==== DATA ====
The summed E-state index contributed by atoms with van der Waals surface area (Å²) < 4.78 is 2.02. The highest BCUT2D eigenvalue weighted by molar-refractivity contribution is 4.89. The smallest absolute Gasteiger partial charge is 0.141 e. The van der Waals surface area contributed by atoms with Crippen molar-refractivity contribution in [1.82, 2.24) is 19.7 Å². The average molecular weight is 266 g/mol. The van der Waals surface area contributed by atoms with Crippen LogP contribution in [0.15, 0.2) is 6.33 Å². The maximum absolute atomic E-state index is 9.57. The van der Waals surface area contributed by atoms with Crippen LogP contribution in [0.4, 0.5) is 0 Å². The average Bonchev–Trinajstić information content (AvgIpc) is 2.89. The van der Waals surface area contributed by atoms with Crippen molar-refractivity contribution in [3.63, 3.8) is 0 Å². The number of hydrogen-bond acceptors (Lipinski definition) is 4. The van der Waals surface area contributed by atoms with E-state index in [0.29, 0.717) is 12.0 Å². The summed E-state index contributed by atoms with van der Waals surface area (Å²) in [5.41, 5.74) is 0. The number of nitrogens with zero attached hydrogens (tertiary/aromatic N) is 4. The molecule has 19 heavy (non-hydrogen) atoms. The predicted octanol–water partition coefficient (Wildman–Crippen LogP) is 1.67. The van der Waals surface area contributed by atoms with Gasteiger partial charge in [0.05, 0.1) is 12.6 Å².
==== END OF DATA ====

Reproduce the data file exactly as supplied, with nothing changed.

The summed E-state index contributed by atoms with van der Waals surface area (Å²) < 4.78 is 2.02. The highest BCUT2D eigenvalue weighted by molar-refractivity contribution is 4.89. The smallest absolute Gasteiger partial charge is 0.141 e. The van der Waals surface area contributed by atoms with Crippen molar-refractivity contribution in [1.82, 2.24) is 19.7 Å². The average molecular weight is 266 g/mol. The van der Waals surface area contributed by atoms with Crippen LogP contribution in [0.15, 0.2) is 6.33 Å². The maximum absolute atomic E-state index is 9.57. The van der Waals surface area contributed by atoms with Crippen LogP contribution in [0.4, 0.5) is 0 Å². The average Bonchev–Trinajstić information content (AvgIpc) is 2.89. The van der Waals surface area contributed by atoms with Crippen molar-refractivity contribution in [3.63, 3.8) is 0 Å². The number of hydrogen-bond acceptors (Lipinski definition) is 4. The van der Waals surface area contributed by atoms with E-state index in [0.29, 0.717) is 12.0 Å². The summed E-state index contributed by atoms with van der Waals surface area (Å²) in [5.41, 5.74) is 0. The number of nitrogens with zero attached hydrogens (tertiary/aromatic N) is 4. The molecule has 19 heavy (non-hydrogen) atoms. The predicted octanol–water partition coefficient (Wildman–Crippen LogP) is 1.67. The van der Waals surface area contributed by atoms with Gasteiger partial charge in [0.05, 0.1) is 12.6 Å².